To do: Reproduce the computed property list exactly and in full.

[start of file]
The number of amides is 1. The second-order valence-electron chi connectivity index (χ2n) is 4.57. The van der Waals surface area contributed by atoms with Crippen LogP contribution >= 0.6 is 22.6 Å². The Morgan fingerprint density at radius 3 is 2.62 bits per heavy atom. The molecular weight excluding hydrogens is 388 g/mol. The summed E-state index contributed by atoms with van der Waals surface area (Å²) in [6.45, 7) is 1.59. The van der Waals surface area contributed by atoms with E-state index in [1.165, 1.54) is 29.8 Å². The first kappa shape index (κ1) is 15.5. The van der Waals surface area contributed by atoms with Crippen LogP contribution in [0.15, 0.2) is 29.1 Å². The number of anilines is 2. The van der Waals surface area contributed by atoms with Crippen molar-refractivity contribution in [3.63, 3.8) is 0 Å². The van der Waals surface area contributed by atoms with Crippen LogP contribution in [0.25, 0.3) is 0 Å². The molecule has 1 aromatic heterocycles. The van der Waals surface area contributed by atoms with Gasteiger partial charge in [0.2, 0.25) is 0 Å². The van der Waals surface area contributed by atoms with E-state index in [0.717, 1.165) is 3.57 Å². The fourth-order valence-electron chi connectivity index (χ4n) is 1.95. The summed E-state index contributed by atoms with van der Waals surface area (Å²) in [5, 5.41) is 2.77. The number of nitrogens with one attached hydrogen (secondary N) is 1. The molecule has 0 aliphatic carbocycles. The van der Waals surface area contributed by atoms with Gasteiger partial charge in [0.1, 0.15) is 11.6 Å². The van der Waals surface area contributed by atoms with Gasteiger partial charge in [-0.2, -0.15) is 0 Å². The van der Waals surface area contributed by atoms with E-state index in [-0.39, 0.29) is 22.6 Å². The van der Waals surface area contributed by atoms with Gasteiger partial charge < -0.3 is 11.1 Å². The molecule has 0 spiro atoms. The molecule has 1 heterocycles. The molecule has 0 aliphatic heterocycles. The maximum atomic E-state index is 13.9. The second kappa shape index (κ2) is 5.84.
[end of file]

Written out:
The number of amides is 1. The second-order valence-electron chi connectivity index (χ2n) is 4.57. The van der Waals surface area contributed by atoms with Crippen LogP contribution >= 0.6 is 22.6 Å². The Morgan fingerprint density at radius 3 is 2.62 bits per heavy atom. The molecular weight excluding hydrogens is 388 g/mol. The summed E-state index contributed by atoms with van der Waals surface area (Å²) in [6.45, 7) is 1.59. The van der Waals surface area contributed by atoms with E-state index in [1.165, 1.54) is 29.8 Å². The first kappa shape index (κ1) is 15.5. The van der Waals surface area contributed by atoms with Crippen LogP contribution in [0.15, 0.2) is 29.1 Å². The number of anilines is 2. The van der Waals surface area contributed by atoms with Crippen molar-refractivity contribution in [3.63, 3.8) is 0 Å². The van der Waals surface area contributed by atoms with Crippen LogP contribution in [0.25, 0.3) is 0 Å². The molecule has 1 aromatic heterocycles. The van der Waals surface area contributed by atoms with Gasteiger partial charge in [0.2, 0.25) is 0 Å². The van der Waals surface area contributed by atoms with E-state index in [0.717, 1.165) is 3.57 Å². The fourth-order valence-electron chi connectivity index (χ4n) is 1.95. The summed E-state index contributed by atoms with van der Waals surface area (Å²) in [5, 5.41) is 2.77. The number of nitrogens with one attached hydrogen (secondary N) is 1. The molecule has 0 aliphatic carbocycles. The van der Waals surface area contributed by atoms with Gasteiger partial charge in [0.1, 0.15) is 11.6 Å². The van der Waals surface area contributed by atoms with Gasteiger partial charge in [-0.2, -0.15) is 0 Å². The van der Waals surface area contributed by atoms with E-state index in [-0.39, 0.29) is 22.6 Å². The van der Waals surface area contributed by atoms with Gasteiger partial charge < -0.3 is 11.1 Å². The molecule has 0 spiro atoms. The molecule has 1 heterocycles. The molecule has 0 aliphatic heterocycles. The maximum atomic E-state index is 13.9. The second kappa shape index (κ2) is 5.84.